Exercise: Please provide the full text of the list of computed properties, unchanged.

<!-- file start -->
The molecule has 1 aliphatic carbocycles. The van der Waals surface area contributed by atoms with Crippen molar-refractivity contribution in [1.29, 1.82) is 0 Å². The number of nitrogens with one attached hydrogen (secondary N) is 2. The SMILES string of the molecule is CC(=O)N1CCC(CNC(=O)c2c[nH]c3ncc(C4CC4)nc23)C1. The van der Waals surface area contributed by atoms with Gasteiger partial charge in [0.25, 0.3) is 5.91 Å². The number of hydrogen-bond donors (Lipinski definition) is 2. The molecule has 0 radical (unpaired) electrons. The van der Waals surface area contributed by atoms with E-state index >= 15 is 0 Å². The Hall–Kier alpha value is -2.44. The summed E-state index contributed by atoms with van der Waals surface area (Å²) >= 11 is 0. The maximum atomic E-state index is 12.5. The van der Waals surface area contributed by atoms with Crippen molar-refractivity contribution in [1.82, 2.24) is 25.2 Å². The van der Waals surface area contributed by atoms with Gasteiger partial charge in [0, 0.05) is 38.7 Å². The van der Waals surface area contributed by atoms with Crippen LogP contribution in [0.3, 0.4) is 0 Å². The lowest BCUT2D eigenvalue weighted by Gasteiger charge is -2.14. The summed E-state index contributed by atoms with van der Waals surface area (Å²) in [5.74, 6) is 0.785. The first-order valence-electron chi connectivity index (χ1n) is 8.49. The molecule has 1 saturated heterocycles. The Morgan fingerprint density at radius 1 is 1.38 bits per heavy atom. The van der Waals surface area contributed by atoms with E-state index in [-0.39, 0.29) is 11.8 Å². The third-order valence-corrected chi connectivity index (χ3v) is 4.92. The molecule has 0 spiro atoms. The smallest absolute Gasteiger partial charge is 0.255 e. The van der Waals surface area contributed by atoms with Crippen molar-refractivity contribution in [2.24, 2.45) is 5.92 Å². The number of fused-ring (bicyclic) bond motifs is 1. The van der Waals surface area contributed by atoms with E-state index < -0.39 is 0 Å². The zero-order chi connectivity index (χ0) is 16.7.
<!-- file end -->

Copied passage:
The molecule has 1 aliphatic carbocycles. The van der Waals surface area contributed by atoms with Crippen molar-refractivity contribution in [1.29, 1.82) is 0 Å². The number of nitrogens with one attached hydrogen (secondary N) is 2. The SMILES string of the molecule is CC(=O)N1CCC(CNC(=O)c2c[nH]c3ncc(C4CC4)nc23)C1. The van der Waals surface area contributed by atoms with Gasteiger partial charge in [0.25, 0.3) is 5.91 Å². The number of hydrogen-bond donors (Lipinski definition) is 2. The molecule has 0 radical (unpaired) electrons. The van der Waals surface area contributed by atoms with E-state index >= 15 is 0 Å². The Hall–Kier alpha value is -2.44. The summed E-state index contributed by atoms with van der Waals surface area (Å²) >= 11 is 0. The maximum atomic E-state index is 12.5. The van der Waals surface area contributed by atoms with Crippen molar-refractivity contribution in [1.82, 2.24) is 25.2 Å². The van der Waals surface area contributed by atoms with Gasteiger partial charge in [0, 0.05) is 38.7 Å². The van der Waals surface area contributed by atoms with Crippen LogP contribution in [0.3, 0.4) is 0 Å². The lowest BCUT2D eigenvalue weighted by Gasteiger charge is -2.14. The summed E-state index contributed by atoms with van der Waals surface area (Å²) in [5.74, 6) is 0.785. The first-order valence-electron chi connectivity index (χ1n) is 8.49. The molecule has 1 saturated heterocycles. The Morgan fingerprint density at radius 1 is 1.38 bits per heavy atom. The van der Waals surface area contributed by atoms with E-state index in [-0.39, 0.29) is 11.8 Å². The third-order valence-corrected chi connectivity index (χ3v) is 4.92. The molecule has 0 spiro atoms. The smallest absolute Gasteiger partial charge is 0.255 e. The van der Waals surface area contributed by atoms with Crippen molar-refractivity contribution in [2.24, 2.45) is 5.92 Å². The number of fused-ring (bicyclic) bond motifs is 1. The van der Waals surface area contributed by atoms with E-state index < -0.39 is 0 Å². The zero-order chi connectivity index (χ0) is 16.7.